Internet ads can (and will) be as effective as TV

Posted by Roy de Souza on January 31st, 2012 at 10:37 am

Sometimes it is lonely to be the CEO of the biggest independent advertising technology partner for publishers. The long view: my belief in standing behind the high quality publishers to make Internet advertising work at least as well as the best TV advertising – is a position not often shared. Yet I believe that we can make Internet advertising work brilliantly for high quality product launches and brand building. We won’t be stuck with text based CPC ads. We will show that the best sites can run fantastic graphical and video ads that sell great products.

I’ve been saying for months that the distinction between above and below the fold should go away, and I finally have company for my perspective. Good company: Comscore, Inc.

A week ago I attended an event in New York City at which Comscore unveiled its new Validated GRP(TM) tool that rates the effectiveness of digital ads. Validated GRP takes the rating standards advertisers apply to TV advertising (Gross Rating Points) and establishes a similar metric that will apply to digital advertising. For advertisers, this is a metric to judge online campaign effectiveness–to make an apples to apples comparison between the effectiveness of TV and the effectiveness of online display and video ads.

In the development of its Validated GRP tool, Comscore conducted a major study on the quality of campaign delivery that allowed it to investigate discrepancies between expectations and reality when it comes to ad delivery. The full study, the results of which will be released in March, included twelve major brands with household names like Ford, Sprint, Kimberly Clark, and Kellogg’s.

To conduct the study, Comscore used the AdXPose technology it acquired earlier last year. The AdXPose team tipped us off in advance because we were already partnered with them. We got a sneak preview of the study’s highlights, which we are now free to share here.

In December 2011, Comscore measured 2,975 placements on 380,898 site domains — totaling over 1.7 million impressions, all delivered in iframes.

The conclusion? Something we, as an ad server and a advertising technology partner for publishers, have already observed: many ads are served, but not seen. That’s because web pages are no longer mostly short pages with static user experiences; they’re long pages with dynamic usage. Many use the increasingly popular “infinite scroll”. By the time an ad at the top of the page is served, the reader may have already scrolled by. Yet many ads further down may be very visible to the user. In Comscore’s own words:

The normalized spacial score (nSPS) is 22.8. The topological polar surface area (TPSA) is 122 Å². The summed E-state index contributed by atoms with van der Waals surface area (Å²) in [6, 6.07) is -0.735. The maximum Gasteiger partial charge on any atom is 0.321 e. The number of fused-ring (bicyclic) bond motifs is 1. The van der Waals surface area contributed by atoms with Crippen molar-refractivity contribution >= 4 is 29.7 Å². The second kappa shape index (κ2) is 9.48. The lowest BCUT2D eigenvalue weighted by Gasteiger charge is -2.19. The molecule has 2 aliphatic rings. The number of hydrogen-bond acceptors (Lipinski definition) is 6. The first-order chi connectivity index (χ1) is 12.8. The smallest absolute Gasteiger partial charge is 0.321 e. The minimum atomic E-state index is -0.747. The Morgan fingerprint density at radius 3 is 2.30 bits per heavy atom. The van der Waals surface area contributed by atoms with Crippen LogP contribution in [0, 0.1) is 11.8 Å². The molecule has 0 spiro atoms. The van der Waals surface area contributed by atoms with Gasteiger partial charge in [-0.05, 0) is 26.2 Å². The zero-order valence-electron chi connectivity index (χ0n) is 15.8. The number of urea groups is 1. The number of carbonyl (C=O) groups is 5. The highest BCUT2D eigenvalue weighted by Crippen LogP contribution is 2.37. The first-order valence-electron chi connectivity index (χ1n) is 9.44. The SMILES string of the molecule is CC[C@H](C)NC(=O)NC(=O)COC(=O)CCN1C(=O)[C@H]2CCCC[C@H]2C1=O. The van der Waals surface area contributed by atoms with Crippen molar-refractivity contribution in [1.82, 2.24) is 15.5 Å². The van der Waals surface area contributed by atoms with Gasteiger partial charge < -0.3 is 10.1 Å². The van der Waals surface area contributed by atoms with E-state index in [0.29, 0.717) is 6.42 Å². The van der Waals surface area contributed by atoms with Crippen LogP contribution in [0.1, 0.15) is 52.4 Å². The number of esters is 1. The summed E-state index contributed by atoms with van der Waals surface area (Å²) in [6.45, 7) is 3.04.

“It’s not just an ‘above the fold versus below the fold’ issue. Sometimes people scroll down quickly to get to the content they want, and miss home page ads. In those cases, the action might be below the fold. Compelling ads can work in both places – but only if they’re visible.” Comscore found that 24% of ads above the fold were not visible.

While this is not great news for the advertisers who paid for those campaigns, It is great to see Comscore measure this for advertisers. And it’s why we developed the InView slider formats. Web pages, like the Huffington Post and Daily Mail are getting longer. And they are increasingly optimized for tablets where users are quick to scroll and therefore quick to skip past the top of the page to get to the content they want to read.

Comscore’s findings become very important, especially as online advertising moves from simple banner display ads to on-page video. And I believe it will move to great video ads for cars, cosmetics and movies etc right on the page. Right now, we’re selling the InView Slider ad unit with great confidence that it works for advertisers wherever you place it. It only appears if the reader is going to see it. The InView slider gives publishers a way to boost revenue, and gives advertisers a great way to guarantee to catch scrolling readers.

We’re also launching an in page video ad that will appear when the viewer is guaranteed to see it.
The InView slider has been quickly adopted by publishers since the summer because all the revenue for the publisher is additional and yet there’s no additional work involved.

We look forward to Comscore publicly presenting the full results of its study in March, and of course we are proud to be their partner in making advertising on the web as good as the best advertising on national TV.

One Response to “Internet ads can (and will) be as effective as TV”

  1. I agree with the conclusions that budgets should shift online.

    I can't wait to see the GPR tool applied for online video, I would, however, refrain from using the criteria set by TV ads to define successful online ad.
    TV still has some unquestionable benefits. Online video, on the other hand, brings to the table a whole new approach with a different set of benefits for the advertiser as well as for the consumer. For example, a brand can use retargetd video ads for maximum return on ad spend. OfficeDepot did this just recently, see here: http://www.sundaysky.com/customers/office-depot-target?autoplay=1. In this form of ads, the user gets a pre-roll ad that is directly linked to his recent browsing behavior. That's a huge leap from the TV's one-audience-one-ad approach.

    No doubt though that the potential of online advertising, and specifically of online video advertising is far from being fulfilled.

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